When George H.W. Bush was president, he started a campaign called “1,000 Points of Light” to honor individuals and companies that support volunteer-based organizations. Today, 1,000 points of light is nothing compared to the millions of laser light points collected on surveying jobs daily.

That may be a stretch comparison but it does point out the fact laser mapping has become common, especially among the infrastructure crews that build and maintain highways, bridges, and airports. But collecting those millions of light points can be a hassle when you have to do it with a tripod-mounted laser theodolite. Mapping a highway route in 3D that way often requires doing it at night to limit the disruption to traffic.

Now there is a better way. Traveling at normal traffic speeds, the StreetMapper system, a joint development of UK-based 3D Laser Mapping and German guidance and navigation specialist IGI, www.igi-systems.com, Kreuztal, Gernany, captures survey grade data with millimeter measurement accuracy.

A recent project included a section of the main highway that forms part of the coastal link between Perth and Port Hedland in Australia. The StreetMapper system completed the 8.5 km (5.3 miles) survey in a matter of hours without any disruption to other road users and during normal working hours. The verified and rectified point cloud—the millions of individual measurements collected by laser scanners—was then processed to produce string data in conformance with the government’s requirements.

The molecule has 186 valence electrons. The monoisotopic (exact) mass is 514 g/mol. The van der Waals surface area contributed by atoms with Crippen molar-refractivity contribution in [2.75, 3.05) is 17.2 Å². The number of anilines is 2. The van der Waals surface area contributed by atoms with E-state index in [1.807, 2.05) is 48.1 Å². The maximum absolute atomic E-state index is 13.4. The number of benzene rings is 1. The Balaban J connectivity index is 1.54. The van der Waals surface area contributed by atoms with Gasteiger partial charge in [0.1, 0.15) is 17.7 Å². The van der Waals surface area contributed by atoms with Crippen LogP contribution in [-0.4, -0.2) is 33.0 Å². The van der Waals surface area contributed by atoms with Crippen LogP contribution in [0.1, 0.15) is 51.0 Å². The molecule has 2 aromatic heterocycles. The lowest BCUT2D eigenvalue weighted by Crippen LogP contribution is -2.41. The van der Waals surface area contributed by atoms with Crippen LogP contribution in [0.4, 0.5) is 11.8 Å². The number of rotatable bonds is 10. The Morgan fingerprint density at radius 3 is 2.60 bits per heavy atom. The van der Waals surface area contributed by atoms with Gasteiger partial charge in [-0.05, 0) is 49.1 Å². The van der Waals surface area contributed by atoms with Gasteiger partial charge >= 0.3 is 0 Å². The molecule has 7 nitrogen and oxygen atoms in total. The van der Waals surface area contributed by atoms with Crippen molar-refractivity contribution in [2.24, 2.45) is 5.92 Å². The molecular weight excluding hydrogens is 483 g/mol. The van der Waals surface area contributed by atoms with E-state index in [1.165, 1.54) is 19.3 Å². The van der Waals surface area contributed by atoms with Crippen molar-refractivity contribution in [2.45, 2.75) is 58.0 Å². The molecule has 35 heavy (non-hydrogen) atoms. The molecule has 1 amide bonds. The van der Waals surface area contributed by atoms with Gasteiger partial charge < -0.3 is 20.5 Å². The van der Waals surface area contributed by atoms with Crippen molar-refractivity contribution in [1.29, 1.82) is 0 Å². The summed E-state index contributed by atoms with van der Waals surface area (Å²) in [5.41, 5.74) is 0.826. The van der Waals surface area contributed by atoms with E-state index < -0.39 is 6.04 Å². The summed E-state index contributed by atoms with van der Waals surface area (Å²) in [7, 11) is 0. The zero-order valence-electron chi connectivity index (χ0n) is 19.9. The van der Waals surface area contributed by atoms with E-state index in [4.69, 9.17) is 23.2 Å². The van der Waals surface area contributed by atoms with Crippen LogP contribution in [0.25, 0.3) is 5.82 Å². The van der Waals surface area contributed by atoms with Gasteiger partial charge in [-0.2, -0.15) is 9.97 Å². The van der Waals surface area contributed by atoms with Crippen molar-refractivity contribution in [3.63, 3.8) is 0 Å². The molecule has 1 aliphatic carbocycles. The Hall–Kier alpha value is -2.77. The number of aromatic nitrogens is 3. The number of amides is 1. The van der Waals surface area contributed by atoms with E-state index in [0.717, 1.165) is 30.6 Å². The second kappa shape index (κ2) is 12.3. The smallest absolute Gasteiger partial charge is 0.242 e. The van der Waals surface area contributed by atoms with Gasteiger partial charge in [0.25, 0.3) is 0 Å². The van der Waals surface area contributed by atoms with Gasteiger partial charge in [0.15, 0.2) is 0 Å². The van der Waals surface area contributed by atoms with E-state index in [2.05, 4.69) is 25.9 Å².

Using vehicle-mounted lasers offering a 360-degree field of view, StreetMapper enables high precision mapping to a range of 300 meters, a capacity of 300,000 measurements per second per sensor and recorded accuracies in independent real world projects of better than 10 millimeters.

Mobile mapping systems can capture highly detailed and accurate data to support rehabilitation projects, as well as the design and layout of new roads. Since such a survey can be done at normal traffic speeds, there is no need for road closures or other safety precautions. Data can then be post-processed into a number of formats including GIS (geographic information system) and CAD (computer-aided design).

And it isn’t just for above-ground purposes. When the earthquake and follow-on tsunami hit Japan earlier this year, StreetMapper technology was used to assess the structural damage caused as well as the effects of soil liquefaction—the loss of strength from saturated soil—which is an important factor in that area where much of the land is reclaimed from the sea.